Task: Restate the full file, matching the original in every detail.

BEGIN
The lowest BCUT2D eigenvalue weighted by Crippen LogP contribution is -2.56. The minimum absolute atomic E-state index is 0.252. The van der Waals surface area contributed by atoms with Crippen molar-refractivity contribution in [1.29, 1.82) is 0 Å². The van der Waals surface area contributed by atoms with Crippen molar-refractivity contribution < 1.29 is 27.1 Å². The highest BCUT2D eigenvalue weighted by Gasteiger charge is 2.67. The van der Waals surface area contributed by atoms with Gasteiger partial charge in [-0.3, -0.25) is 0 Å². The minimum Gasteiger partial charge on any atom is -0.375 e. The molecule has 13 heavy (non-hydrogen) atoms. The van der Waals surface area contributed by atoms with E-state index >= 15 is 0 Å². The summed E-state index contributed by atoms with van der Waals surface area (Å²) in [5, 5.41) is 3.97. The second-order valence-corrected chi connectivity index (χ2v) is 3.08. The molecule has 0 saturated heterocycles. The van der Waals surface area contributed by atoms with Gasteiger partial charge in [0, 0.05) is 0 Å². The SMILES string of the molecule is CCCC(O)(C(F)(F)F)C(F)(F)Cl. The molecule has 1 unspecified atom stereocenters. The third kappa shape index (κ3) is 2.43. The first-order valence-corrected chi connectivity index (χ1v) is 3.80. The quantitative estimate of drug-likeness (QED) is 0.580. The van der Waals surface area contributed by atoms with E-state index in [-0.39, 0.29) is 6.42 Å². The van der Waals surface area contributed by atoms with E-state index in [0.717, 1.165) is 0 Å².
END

The lowest BCUT2D eigenvalue weighted by Crippen LogP contribution is -2.56. The minimum absolute atomic E-state index is 0.252. The van der Waals surface area contributed by atoms with Crippen molar-refractivity contribution in [1.29, 1.82) is 0 Å². The van der Waals surface area contributed by atoms with Crippen molar-refractivity contribution < 1.29 is 27.1 Å². The highest BCUT2D eigenvalue weighted by Gasteiger charge is 2.67. The van der Waals surface area contributed by atoms with Gasteiger partial charge in [-0.3, -0.25) is 0 Å². The minimum Gasteiger partial charge on any atom is -0.375 e. The molecule has 13 heavy (non-hydrogen) atoms. The van der Waals surface area contributed by atoms with E-state index >= 15 is 0 Å². The summed E-state index contributed by atoms with van der Waals surface area (Å²) in [5, 5.41) is 3.97. The second-order valence-corrected chi connectivity index (χ2v) is 3.08. The molecule has 0 saturated heterocycles. The van der Waals surface area contributed by atoms with Gasteiger partial charge in [0, 0.05) is 0 Å². The SMILES string of the molecule is CCCC(O)(C(F)(F)F)C(F)(F)Cl. The molecule has 1 unspecified atom stereocenters. The third kappa shape index (κ3) is 2.43. The first-order valence-corrected chi connectivity index (χ1v) is 3.80. The quantitative estimate of drug-likeness (QED) is 0.580. The van der Waals surface area contributed by atoms with E-state index in [-0.39, 0.29) is 6.42 Å². The van der Waals surface area contributed by atoms with E-state index in [0.717, 1.165) is 0 Å².